CROYDON IN CRISIS: At Monday’s cabinet meeting, the council leadership repeatedly denied that the appointment of an Improvement Board from Whitehall will amount to a takeover. But if it walks like a duck and quacks like a duck…
Tony McArdle, who has spent the past two years as the lead commissioner sorting out the bankrupt finances of an English county council, tomorrow begins work as the chair of an Improvement Board being imposed on bankrupt Croydon by the Ministry of Housing, Communities and Local Government.
That vital piece of information was announced by Katherine Kerswell, the interim chief exec of the council, who spent half-an-hour doing a double act with Hamida Ali, the council leader, at last night’s virtual cabinet meeting, outlining the seriousness of the coronavirus situation in the borough before describing the latest moves to fix the bankrupt borough’s busted budget.
Significantly, nothing in Kerswell and Ali’s update on the council finances had been delivered to councillors in a written report ahead of the meeting, as would usually be expected. That gave the strong appearance that this was the kind of uncomfortable information that the leadership wanted to withhold for as long as possible.
On at least three occasions, Kerswell was at great pains to stress to the meeting that the Improvement Board was not some kind of Whitehall takeover, and that the council leader and councillors would still retain control over the council which they had managed to crash into bankruptcy.
Yet McArdle and his Board are expected to be in place for at least three years, according to Kerswell, and they will report directly to the Secretary of State, Robert Jenrick.
She also managed to demonstrate that a form of takeover is exactly what has gone on, by revealing that discussions had been held with MHCLG for £49.7million of property “disposals”, without having shared that information, or the properties earmarked for sale, with elected councillors.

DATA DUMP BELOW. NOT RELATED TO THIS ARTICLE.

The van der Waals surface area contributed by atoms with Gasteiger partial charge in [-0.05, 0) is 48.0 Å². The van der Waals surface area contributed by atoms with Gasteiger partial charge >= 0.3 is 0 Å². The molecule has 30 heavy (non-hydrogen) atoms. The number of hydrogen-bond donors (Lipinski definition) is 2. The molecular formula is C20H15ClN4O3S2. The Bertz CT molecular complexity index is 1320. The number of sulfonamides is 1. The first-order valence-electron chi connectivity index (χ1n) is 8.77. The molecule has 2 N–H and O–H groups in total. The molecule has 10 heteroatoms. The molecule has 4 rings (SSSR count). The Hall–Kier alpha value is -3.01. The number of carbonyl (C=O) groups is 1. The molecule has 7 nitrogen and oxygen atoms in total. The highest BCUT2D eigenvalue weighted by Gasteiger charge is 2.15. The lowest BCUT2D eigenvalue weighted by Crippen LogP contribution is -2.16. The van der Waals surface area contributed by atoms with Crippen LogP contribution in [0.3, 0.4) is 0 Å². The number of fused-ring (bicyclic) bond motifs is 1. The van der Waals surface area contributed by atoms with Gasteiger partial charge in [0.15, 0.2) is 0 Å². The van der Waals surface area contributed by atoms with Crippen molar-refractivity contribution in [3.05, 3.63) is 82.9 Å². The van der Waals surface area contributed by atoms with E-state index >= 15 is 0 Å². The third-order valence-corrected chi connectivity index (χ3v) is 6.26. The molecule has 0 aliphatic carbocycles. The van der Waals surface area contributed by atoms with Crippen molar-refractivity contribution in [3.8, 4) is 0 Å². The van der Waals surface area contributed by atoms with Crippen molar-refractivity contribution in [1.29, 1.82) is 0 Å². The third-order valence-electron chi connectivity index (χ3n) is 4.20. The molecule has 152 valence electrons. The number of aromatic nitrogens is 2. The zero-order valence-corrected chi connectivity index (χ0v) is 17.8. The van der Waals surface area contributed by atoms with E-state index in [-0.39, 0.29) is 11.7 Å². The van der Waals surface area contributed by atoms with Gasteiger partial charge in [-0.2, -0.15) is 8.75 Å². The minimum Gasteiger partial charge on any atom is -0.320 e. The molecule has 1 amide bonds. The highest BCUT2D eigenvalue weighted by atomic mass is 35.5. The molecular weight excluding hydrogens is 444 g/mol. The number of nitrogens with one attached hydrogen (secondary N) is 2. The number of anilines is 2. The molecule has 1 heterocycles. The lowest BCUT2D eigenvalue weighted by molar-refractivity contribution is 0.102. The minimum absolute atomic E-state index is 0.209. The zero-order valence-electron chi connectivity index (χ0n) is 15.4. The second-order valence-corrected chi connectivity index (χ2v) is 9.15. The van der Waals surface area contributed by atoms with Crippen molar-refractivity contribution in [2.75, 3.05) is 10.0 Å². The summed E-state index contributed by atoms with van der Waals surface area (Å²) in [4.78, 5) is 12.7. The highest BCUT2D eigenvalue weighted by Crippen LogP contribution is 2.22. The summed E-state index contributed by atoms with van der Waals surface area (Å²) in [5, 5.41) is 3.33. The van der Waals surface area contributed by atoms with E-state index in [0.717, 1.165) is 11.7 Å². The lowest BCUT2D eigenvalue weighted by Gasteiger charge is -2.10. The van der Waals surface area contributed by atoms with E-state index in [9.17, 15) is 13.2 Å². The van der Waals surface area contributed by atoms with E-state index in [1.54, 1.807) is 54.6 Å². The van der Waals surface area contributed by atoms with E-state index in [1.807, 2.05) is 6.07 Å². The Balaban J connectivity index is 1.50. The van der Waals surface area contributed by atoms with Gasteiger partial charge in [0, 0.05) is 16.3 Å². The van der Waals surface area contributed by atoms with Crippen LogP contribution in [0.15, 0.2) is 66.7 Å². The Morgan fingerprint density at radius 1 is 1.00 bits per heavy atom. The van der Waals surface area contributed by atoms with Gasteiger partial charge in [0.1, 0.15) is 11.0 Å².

Kerswell and the council had laid out plans for an improvement panel of their own, clearly in the hope of retaining some control over their own fate. Jenrick’s Board trumps that.
And in appointing McArdle, fresh from his time working at broke Northamptonshire, MHCLG is giving a clear signal that there is little confidence in the abilities of those who created the mess in Croydon being able to rectify the sorry situation any time soon.
The Improvement Board, which will comprise of four or five members who are expected to be named on Wednesday, is one short step away from the nuclear option, of appointing commissioners as was done in Northamptonshire. Ali and her Labour administration may, for appearances sake, still be in charge in Croydon, but their grasp on power is increasingly weak.
That has been the case for a couple of months already, with any significant decisions being referred to MHCLG for approval. Now, McArdle and his Improvement Board will need to be referred to on everything. There could be some uncomfortable months ahead for some of the council’s less well-regarded exec directors, and some of those who have somehow retained places in Hamida Ali’s cabinet.
As one Katharine Street cynic observed during the meeting, “It would be better to hand back the keys to the Town Hall now. There is no real political control.
“Remove the red-blue politics from the situation, and there’s a chance the Government will treat the town better, rather than use the position to score political points against Labour.
“It would mean Hamida and the council doing what’s best for the borough, and let the government get on with it.”